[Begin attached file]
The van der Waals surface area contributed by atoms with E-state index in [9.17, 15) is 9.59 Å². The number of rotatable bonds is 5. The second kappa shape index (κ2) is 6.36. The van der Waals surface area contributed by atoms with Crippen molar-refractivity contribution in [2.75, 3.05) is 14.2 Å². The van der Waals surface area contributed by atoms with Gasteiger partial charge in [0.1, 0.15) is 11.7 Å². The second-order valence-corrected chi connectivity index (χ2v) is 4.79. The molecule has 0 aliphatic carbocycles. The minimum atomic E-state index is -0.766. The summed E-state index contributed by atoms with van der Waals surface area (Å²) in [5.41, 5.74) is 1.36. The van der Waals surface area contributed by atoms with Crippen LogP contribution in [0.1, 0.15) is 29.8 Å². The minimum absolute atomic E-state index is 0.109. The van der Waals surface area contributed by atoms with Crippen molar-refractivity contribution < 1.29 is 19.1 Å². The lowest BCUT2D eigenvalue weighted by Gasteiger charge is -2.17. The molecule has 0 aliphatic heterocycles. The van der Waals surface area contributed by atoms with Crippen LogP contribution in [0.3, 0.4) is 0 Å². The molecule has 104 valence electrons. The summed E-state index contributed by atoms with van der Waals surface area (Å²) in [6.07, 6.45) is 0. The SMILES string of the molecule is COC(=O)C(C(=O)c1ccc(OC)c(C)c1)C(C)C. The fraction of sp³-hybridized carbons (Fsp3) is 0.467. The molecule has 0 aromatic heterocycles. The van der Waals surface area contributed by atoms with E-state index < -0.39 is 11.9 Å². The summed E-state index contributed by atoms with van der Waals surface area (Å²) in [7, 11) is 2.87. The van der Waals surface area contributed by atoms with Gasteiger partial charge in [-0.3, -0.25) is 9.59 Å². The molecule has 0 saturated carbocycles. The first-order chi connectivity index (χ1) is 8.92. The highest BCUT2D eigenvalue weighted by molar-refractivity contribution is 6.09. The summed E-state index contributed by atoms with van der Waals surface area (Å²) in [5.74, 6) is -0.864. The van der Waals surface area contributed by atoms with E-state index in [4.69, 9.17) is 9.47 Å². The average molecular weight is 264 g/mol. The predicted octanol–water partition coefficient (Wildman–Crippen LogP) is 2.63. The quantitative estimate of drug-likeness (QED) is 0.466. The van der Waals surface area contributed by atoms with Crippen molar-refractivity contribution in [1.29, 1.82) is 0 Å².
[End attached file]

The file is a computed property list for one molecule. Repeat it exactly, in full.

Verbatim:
The van der Waals surface area contributed by atoms with E-state index in [9.17, 15) is 9.59 Å². The number of rotatable bonds is 5. The second kappa shape index (κ2) is 6.36. The van der Waals surface area contributed by atoms with Crippen molar-refractivity contribution in [2.75, 3.05) is 14.2 Å². The van der Waals surface area contributed by atoms with Gasteiger partial charge in [0.1, 0.15) is 11.7 Å². The second-order valence-corrected chi connectivity index (χ2v) is 4.79. The molecule has 0 aliphatic carbocycles. The minimum atomic E-state index is -0.766. The summed E-state index contributed by atoms with van der Waals surface area (Å²) in [5.41, 5.74) is 1.36. The van der Waals surface area contributed by atoms with Crippen LogP contribution in [0.1, 0.15) is 29.8 Å². The minimum absolute atomic E-state index is 0.109. The van der Waals surface area contributed by atoms with Crippen molar-refractivity contribution < 1.29 is 19.1 Å². The lowest BCUT2D eigenvalue weighted by Gasteiger charge is -2.17. The molecule has 0 aliphatic heterocycles. The van der Waals surface area contributed by atoms with Crippen LogP contribution in [0.3, 0.4) is 0 Å². The molecule has 104 valence electrons. The summed E-state index contributed by atoms with van der Waals surface area (Å²) in [6.07, 6.45) is 0. The SMILES string of the molecule is COC(=O)C(C(=O)c1ccc(OC)c(C)c1)C(C)C. The fraction of sp³-hybridized carbons (Fsp3) is 0.467. The molecule has 0 aromatic heterocycles. The van der Waals surface area contributed by atoms with E-state index < -0.39 is 11.9 Å². The summed E-state index contributed by atoms with van der Waals surface area (Å²) in [7, 11) is 2.87. The van der Waals surface area contributed by atoms with Gasteiger partial charge in [-0.3, -0.25) is 9.59 Å². The molecule has 0 saturated carbocycles. The first-order chi connectivity index (χ1) is 8.92. The highest BCUT2D eigenvalue weighted by molar-refractivity contribution is 6.09. The summed E-state index contributed by atoms with van der Waals surface area (Å²) in [5.74, 6) is -0.864. The van der Waals surface area contributed by atoms with E-state index in [4.69, 9.17) is 9.47 Å². The average molecular weight is 264 g/mol. The predicted octanol–water partition coefficient (Wildman–Crippen LogP) is 2.63. The quantitative estimate of drug-likeness (QED) is 0.466. The van der Waals surface area contributed by atoms with Crippen molar-refractivity contribution in [1.29, 1.82) is 0 Å².